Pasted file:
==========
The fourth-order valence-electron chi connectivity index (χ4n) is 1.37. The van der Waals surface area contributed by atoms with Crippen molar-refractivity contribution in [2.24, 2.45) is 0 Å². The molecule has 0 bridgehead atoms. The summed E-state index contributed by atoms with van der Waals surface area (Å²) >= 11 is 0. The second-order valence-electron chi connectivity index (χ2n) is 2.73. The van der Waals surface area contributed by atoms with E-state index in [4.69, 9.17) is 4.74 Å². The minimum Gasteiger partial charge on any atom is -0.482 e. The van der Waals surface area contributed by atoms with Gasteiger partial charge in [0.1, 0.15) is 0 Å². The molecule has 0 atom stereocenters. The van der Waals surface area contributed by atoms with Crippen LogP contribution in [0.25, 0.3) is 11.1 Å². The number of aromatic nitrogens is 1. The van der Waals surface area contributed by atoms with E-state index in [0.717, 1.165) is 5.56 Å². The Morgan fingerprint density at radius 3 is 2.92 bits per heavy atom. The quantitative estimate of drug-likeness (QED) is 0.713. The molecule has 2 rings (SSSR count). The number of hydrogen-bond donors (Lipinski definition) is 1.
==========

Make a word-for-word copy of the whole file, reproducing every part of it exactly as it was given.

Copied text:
The fourth-order valence-electron chi connectivity index (χ4n) is 1.37. The van der Waals surface area contributed by atoms with Crippen molar-refractivity contribution in [2.24, 2.45) is 0 Å². The molecule has 0 bridgehead atoms. The summed E-state index contributed by atoms with van der Waals surface area (Å²) >= 11 is 0. The second-order valence-electron chi connectivity index (χ2n) is 2.73. The van der Waals surface area contributed by atoms with E-state index in [4.69, 9.17) is 4.74 Å². The minimum Gasteiger partial charge on any atom is -0.482 e. The van der Waals surface area contributed by atoms with Gasteiger partial charge in [0.1, 0.15) is 0 Å². The molecule has 0 atom stereocenters. The van der Waals surface area contributed by atoms with Crippen LogP contribution in [0.25, 0.3) is 11.1 Å². The number of aromatic nitrogens is 1. The van der Waals surface area contributed by atoms with E-state index in [0.717, 1.165) is 5.56 Å². The Morgan fingerprint density at radius 3 is 2.92 bits per heavy atom. The quantitative estimate of drug-likeness (QED) is 0.713. The molecule has 2 rings (SSSR count). The number of hydrogen-bond donors (Lipinski definition) is 1.